Sara delivered the goods to its customs broker in Karachi on September 23, 2004. (Tr. at 68). On September 28, a portion of the goods were loaded onto the Arizona in Port Qasim, Pakistan (Pl. Exh. 6), while the balance were loaded aboard another Maersk vessel, the Oranje, on September 30. (Pl. Exh. 7).*fn1 Both vessels apparently sailed to Salalah, Oman, where, on October 4, their cargo was transferred to the Maersk Georgia. (Pl. Exh. 8; Tr. at 70-73). The Georgia then proceeded to New York and discharged its cargo on October 24. (Pl. Exh. 8; Tr. at 354).
Correspondence ensued between Mr. Azam and Mr. Toms concerning the disposition of the goods. Because of the late arrival of the shipment, Saks cancelled its order with Sainty for the flannel goods, and Sainty in turn refused to take delivery of them at the port. (Def. Exhs. A, J; Tr. at 389-91). Sara ultimately transported these goods back to Pakistan at its own expense and, after removing proprietary trademarks, was able to sell a portion of them. (Tr. at 210-12). Sainty accepted delivery of the boxed set knitwear after the parties negotiated a discount of approximately $24,000. (Def. Exh. A).
In its First Cause of Action, Sara asserts a claim of breach of contract for Sainty's refusal to accept the flannel goods contained in the fifth installment. It seeks the contract price of $135,811.84 (Pl. Exh. 3e), together with shipping and reimport duties of $20,781.25 (Pl. Exh. 27) and demurrage and other charges of $31,791.50 that were incurred while the goods languished in New York Harbor (Pl. Exh. 26), minus a net recovery of $80,000 on the goods that were resold. (Tr. at 211). This results in a claim in the amount of $108,384.84.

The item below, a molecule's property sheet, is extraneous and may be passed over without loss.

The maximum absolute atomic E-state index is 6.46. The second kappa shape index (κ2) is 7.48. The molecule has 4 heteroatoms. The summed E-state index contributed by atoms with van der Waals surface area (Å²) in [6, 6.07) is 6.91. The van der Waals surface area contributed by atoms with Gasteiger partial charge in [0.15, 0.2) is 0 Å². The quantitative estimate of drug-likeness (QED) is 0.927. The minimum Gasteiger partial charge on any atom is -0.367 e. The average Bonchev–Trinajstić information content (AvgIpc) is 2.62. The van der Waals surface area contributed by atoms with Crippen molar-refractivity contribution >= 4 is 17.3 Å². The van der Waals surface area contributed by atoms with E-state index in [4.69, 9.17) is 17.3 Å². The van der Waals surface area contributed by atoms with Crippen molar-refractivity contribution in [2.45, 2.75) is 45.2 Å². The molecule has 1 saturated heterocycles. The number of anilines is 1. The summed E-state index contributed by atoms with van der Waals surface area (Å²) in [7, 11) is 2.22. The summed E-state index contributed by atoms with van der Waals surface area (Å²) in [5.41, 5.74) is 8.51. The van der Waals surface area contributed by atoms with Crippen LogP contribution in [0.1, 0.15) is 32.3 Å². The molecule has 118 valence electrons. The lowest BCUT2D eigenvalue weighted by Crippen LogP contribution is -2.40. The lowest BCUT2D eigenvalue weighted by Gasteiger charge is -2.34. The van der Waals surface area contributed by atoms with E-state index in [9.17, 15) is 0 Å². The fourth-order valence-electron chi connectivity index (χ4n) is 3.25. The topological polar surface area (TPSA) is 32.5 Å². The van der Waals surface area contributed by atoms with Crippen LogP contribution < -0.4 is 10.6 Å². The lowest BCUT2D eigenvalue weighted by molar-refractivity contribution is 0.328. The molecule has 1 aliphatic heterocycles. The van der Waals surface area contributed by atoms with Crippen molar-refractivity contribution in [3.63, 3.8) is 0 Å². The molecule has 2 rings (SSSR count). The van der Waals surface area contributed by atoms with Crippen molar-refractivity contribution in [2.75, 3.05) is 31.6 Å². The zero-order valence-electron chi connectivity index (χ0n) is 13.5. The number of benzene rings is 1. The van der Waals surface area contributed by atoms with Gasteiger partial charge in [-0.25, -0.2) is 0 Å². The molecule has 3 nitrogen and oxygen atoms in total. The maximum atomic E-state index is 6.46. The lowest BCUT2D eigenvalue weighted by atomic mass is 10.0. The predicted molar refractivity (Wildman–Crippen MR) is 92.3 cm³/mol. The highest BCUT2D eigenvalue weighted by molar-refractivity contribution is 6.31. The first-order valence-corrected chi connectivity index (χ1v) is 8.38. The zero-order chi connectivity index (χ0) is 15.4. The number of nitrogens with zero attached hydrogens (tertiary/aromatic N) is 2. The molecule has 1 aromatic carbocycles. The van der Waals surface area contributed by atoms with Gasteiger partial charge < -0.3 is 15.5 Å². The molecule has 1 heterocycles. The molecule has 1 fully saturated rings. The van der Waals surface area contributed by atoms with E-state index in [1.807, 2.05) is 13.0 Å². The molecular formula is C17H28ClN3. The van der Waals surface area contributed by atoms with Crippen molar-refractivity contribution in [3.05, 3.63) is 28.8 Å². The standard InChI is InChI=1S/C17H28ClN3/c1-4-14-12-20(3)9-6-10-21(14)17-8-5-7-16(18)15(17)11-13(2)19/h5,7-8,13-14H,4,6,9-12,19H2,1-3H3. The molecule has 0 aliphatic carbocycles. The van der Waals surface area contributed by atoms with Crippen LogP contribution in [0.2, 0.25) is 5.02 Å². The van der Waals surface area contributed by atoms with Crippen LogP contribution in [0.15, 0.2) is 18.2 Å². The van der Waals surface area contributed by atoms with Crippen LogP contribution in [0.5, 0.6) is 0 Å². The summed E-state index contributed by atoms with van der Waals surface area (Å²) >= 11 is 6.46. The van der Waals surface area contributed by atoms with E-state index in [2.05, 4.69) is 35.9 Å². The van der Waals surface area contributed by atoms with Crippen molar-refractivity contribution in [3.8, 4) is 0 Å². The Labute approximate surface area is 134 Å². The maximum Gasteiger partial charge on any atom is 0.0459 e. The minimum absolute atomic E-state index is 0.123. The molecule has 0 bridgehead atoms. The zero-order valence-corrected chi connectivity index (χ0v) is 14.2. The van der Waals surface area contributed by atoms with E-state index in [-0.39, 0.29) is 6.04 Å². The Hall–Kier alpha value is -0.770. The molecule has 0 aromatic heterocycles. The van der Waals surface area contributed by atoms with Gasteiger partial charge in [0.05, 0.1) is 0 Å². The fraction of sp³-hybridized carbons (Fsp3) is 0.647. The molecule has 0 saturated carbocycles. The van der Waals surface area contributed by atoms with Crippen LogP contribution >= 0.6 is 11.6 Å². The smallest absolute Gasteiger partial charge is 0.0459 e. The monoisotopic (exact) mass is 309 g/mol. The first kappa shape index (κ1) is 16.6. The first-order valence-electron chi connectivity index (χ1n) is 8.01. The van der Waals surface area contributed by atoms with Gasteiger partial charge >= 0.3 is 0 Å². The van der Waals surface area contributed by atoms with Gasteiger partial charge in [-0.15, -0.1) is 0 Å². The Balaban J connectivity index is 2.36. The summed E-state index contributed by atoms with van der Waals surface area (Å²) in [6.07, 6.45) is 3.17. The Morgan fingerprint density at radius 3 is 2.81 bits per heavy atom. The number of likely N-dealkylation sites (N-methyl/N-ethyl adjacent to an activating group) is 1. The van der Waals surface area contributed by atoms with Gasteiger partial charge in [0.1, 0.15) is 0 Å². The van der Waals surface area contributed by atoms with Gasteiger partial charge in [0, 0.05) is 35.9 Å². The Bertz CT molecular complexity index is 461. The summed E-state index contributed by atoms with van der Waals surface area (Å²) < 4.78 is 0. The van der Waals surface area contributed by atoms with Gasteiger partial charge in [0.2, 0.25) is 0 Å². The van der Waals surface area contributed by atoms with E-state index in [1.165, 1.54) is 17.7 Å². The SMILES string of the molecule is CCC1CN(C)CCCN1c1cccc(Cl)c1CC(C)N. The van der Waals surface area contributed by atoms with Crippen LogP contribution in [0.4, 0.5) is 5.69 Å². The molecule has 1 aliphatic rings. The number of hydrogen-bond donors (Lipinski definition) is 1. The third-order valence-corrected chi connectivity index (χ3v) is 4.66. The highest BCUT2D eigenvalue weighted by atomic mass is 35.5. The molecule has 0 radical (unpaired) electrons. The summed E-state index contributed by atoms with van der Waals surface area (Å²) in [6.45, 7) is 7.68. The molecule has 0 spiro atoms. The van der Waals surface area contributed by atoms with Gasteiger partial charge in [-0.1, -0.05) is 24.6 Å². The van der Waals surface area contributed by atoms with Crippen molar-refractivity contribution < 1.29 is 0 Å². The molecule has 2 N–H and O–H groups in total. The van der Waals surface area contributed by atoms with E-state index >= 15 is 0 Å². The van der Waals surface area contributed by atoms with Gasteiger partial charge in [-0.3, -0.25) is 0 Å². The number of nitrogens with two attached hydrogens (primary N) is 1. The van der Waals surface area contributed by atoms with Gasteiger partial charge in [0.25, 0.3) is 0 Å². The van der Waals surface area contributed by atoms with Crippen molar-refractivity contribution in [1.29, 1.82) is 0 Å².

Sainty asserts two counterclaims arising out of the loungewear contract. In its First Counterclaim, it seeks to recover $39,778.14, which is the discount that it was required to give Saks because of the lateness of the fourth installment. (Def. Exh. E). In the Second Counterclaim, Sainty seeks profits of $24,607.00 that it contends it would have realized on the flannel goods contained in the fifth lot that it rejected after Saks had cancelled its order for them. (Def. Exh. D; Tr. at 421-25).
B. The Magic Show Samples
In the summer of 2004, Sainty arranged for Sara to produce loungewear samples to be shown at the "Magic" apparel show in Las Vegas in the last week of August. To the extent that the prototypes were well received, the styles were to be manufactured and sold in bulk under the Henry Grethel label. (Tr. at 107-10). On July 2, 2004, after Sainty had sent Sara examples of the types of items requested, Mr. Toms sent an e-mail seeking pricing information so that he could redesign the models and decide on the fabrics to be used. (Pl. Exh. 11). On July 16, Mr. Azam responded with prices for each style based on full production. (Pl. Exh. 12; Tr. at 110-13). On August 7, Mr. Azam sent another message to Mr. Toms, raising two concerns. First, he warned that, with respect to those garments for which Sainty had revised the designs, it would be "next to impossible" to have them ready in time for the Magic show. (Pl. Exh. 13). Second, he explained that, particularly in view of the revisions to the designs, the cost of producing the samples had multiplied, and Sainty should be cautious about proceeding unless it had production orders against which the costs of the samples could be offset. He concluded by saying: